The teams: The No. 18 Wisconsin Badgers (6-3, 4-2) vs the Northwestern Wildcats (3-6, 1-4)
The time: 11 a.m. CDT, Saturday
The place: Camp Randall Stadium, Madison, Wis.
The TV coverage: ESPN2 with Clay Matvick and Rocky Boiman in the booth and Tiffany Blackmon on the sideline.
The last time: Northwestern forced five turnovers and found just enough offense to get a 17-7 win in Evanston last season.
The series: Wisconsin leads 60-37-5
The line: Wisconsin -24.5
THE BREAKDOWN: 5 THINGS TO WATCH
1) Filling the void
Wisconsin lost leading rusher Chez Mellusi for the season with a knee injury this week. The junior had accounted for 40.5% of the team’s carries and rushing yards through the first nine games. That is a lot of production to replace, and it will not all fall solely on Braelon Allen to pick up the slack. The true freshman has become a featured part of the offense in the last five games and that may expand a little bit. But he is not going to go from carrying 16 times per game to 30. So, who will step up to fill what is left of that void?
Everyone should be looking to sophomore Julius Davis. After a rough first two years in Madison with injuries, Davis is now healthy and fully committed. He rushed for 32 yards on seven carries last week and his opportunities will continue to grow against the Wildcats.
Also keep an eye on true freshman Jackson Acker, who made his debut last week with 24 yards and a touchdown.
2) Run, run, run
There is not a team in the Big Ten that is stopping the run worse than Northwestern. The Wildcats are giving up 224 yards per game on the ground and all but two of their opponents have rushed for at least 179 yards. That included Nebraska putting up 427, Michigan State going for 326 and Minnesota breaking off 308. That does not bode well considering the Badgers are averaging 270 yards (5.3 yards per carry) in their five-game winning streak.
You can be sure, even without Mellusi, that Wisconsin will force Northwestern to show they can stop the run. It is a good bet the Wildcats will not be able to.
3) Passing game signs of life
Graham Mertz and the passing game showed flashes of putting it all together in wins over Army, Purdue, and Iowa. Mertz started off those games scorching hot only to cool off dramatically in contest. But last week against Rutgers the Wisconsin quarterback found his rhythm after an early interception and never looked back.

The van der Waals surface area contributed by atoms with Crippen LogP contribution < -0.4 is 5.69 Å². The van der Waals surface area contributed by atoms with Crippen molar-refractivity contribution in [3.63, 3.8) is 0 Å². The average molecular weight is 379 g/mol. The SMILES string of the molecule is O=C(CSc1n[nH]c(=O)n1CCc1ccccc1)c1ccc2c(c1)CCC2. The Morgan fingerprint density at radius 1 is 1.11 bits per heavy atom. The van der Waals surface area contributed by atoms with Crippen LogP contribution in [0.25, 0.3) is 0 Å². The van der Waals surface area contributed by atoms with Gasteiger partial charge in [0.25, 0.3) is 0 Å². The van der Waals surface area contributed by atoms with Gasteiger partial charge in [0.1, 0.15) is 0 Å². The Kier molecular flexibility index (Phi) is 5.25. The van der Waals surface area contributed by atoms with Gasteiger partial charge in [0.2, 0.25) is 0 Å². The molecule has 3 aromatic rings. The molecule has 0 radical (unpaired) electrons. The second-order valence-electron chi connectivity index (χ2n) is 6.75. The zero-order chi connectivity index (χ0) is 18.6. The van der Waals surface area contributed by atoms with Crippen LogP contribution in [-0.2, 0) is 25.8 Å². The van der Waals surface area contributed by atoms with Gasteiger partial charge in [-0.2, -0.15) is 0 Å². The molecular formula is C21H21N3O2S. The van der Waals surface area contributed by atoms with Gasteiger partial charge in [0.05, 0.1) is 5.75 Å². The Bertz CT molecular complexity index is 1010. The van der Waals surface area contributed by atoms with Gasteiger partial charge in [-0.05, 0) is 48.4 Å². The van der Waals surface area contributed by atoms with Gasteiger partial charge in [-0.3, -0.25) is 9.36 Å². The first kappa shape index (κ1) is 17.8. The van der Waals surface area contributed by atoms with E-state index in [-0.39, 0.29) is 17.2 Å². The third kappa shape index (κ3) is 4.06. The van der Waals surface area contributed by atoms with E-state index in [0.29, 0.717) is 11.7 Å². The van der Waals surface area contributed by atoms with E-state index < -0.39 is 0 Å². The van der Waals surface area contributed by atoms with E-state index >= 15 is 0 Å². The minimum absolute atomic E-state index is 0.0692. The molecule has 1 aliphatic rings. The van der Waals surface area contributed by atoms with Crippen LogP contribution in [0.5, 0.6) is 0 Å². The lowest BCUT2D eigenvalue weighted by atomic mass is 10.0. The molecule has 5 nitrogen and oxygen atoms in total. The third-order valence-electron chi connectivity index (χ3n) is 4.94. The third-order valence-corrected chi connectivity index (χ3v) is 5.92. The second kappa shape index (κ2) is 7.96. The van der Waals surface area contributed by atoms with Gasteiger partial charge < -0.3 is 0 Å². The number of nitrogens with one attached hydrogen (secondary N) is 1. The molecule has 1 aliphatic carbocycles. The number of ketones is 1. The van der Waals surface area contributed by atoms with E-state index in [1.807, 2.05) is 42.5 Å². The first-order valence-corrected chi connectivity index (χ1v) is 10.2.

He has been particularly good on play action this season and that continued against the Scarlet Knights, while he also went a combined 4-for-7 on third and fourth down, including a pair of touchdowns. Unlike previous outings, he got everyone involved. Kendric Pryor had four catches, Chimere Dike had three, Jake Ferguson had a couple and Danny Davis took his lone grab 72 yards for a touchdown.
While at least acknowledging it was against a Rutgers team that is far from elite, it was still the type of effort Wisconsin and its fans had been looking for the entire season. It is one that must at least give defensive coordinators pause when deciding how to defend the Badgers. They will certainly still focus on stopping the run, but if Mertz and company can make teams pay for that commitment like they did against Rutgers, the offense becomes that much more difficult to prepare for.
4) I dare you
While Northwestern’s run defense is putrid, there is not a better run stuffing unit in the country than Wisconsin. The Badgers are allowing 54.7 yards per game, which is 26 yards better than the No. 2 team, and the best mark by any team since at least 2009. No school in the last 12 seasons has allowed less than 2.0 yards per carry for an entire year and right now teams are averaging 1.9 against Wisconsin.
At this point it is essentially a waste of a down to run against them, but Northwestern will try with running back Evan Hull (791 yards, 6.2 ypc) because being one-dimensional against a Jim Leonhard defense is the kiss of death. There is nothing Wisconsin’s defensive coordinator loves more than cooking up some exotic pressures on third-and-long and letting his guys go eat. It has led to 27 sacks, including seven for sophomore Nick Herbig.
Northwestern will start Andrew Marty for a second straight week. He gives the Wildcats their best chances against Wisconsin’s pass rush, as he is the closest thing to a dual threat that Northwestern can put out there. But his passing left a lot to be desired against Iowa, which picked him off three times.
5) Tough out
Wisconsin and Northwestern do not play for a rivalry trophy and the series between the two is not on the same level as the Badgers matchups with Iowa and Minnesota. However, unlike the series between those teams in which Wisconsin is 25-6 since 2005, the Badgers are just 6-6 against the Wildcats in the same time period.
“We’ve had problems with them, and they’ve beaten us. I don’t think Northwestern is a team that any of us really love. I think there is a bit of a rivalry there. Both teams kind of have that chip on their shoulder whenever we play against each other.”
In the six games since Chryst took over at Wisconsin the average margin of victory for the winning team has been 10.3 points and neither has won by more than 14. As well as the Badgers are playing right now, a blowout might not be in the cards.
NUMBERS TO CONSIDER
Wisconsin’s defense leads the country in total defense, rushing defense and third-down defense, while also sitting in the top-5 for scoring defense and passing defense.
Wisconsin is 17-4 in the month of November under Paul Chryst, with an average margin of victory of 22.4 points.
Wisconsin is favored by 24.5 points, which his tied for the largest spread against Northwestern in the last 26 years. The Badgers have not covered a spread that high against a Big Ten team since 2016.